Often in the financial media, you will hear people make reference to specific times of the week, month or year that typically provide bullish or bearish conditions.
One of the historical realities of the stock market is that it typically has performed poorest during the month of September. The “Stock Trader’s Almanac” reports that, on average, September is the month when the stock market’s three leading indexes usually perform the poorest. Some have dubbed this annual drop-off as the “September Effect.”
Understanding the September Effect
Since 1950, the month of September has seen an average decline in the Dow Jones Industrial Average (DJIA) of 0.8%, while the S&P 500 has averaged a 0.5% decline during September. Since the Nasdaq was first established in 1971, its composite index has fallen an average of 0.5% during September trading. This is, of course, only an average exhibited over many years, and September is certainly not the worst month of stock-market trading every year.
The September Effect is a market anomaly and not related to any particular market event or news. In recent years, the effect has dissipated. Over the past 25 years, for the S&P 500, the average monthly return for September is approximately -0.4%, while the median monthly return is positive. In addition, frequent large declines have not occurred in September as often as they did before 1990. One explanation is that as investors have reacted by “pre-positioning”—that is, selling stock in August.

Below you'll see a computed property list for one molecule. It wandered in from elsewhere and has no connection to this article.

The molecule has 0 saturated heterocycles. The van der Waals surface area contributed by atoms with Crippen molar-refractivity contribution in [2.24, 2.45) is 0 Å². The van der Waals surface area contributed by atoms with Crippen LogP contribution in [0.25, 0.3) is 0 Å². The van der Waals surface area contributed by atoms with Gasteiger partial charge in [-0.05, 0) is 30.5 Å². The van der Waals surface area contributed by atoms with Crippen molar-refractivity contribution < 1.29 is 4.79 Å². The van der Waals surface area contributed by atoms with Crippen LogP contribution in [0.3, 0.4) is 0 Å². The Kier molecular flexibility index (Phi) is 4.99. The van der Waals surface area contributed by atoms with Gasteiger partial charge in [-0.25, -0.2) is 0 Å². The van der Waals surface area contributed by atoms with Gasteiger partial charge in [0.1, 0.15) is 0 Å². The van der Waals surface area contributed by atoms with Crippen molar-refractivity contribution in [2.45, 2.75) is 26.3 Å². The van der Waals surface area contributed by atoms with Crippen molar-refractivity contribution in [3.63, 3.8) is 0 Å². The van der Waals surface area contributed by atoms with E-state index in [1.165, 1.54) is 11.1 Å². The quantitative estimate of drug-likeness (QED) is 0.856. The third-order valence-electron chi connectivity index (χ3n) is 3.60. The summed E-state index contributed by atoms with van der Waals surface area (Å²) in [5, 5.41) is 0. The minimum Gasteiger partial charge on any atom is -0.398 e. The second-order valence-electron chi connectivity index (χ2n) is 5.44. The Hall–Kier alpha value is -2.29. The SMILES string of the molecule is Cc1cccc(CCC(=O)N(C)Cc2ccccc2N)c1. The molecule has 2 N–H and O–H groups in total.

- Since 1950, the Dow Jones Industrial Average (DJIA) has averaged a decline of 0.8%, while the S&P 500 has averaged a 0.5% decline during the month of September.
- The September Effect is a market anomaly, unrelated to any particular market event or news.
- The September Effect is a worldwide phenomenon; it doesn’t only affect US markets.
Explanations for the September Effect
The September effect is not limited to US stocks but is associated with markets worldwide. Some analysts consider that the negative effect on markets is attributable to seasonal behavioral bias as investors change their portfolios at the end of summer to cash in.
Another reason could be that most mutual funds cash in their holdings to harvest tax losses. Another particular theory points to the fact the summer months usually have lightly traded volumes, as a good number of investors usually take vacation time and refrain from actively trading their portfolios during this downtime.
Once the fall season begins and these vacationing investors return to work, they exit positions they had been planning on selling. When this occurs, the market experiences increased selling pressure and, thus, an overall decline.
Additionally, many mutual funds experience their fiscal year end in September. Mutual fund managers, on average, typically sell losing positions before year end, and this trend is another possible explanation for the market’s poor performance during September.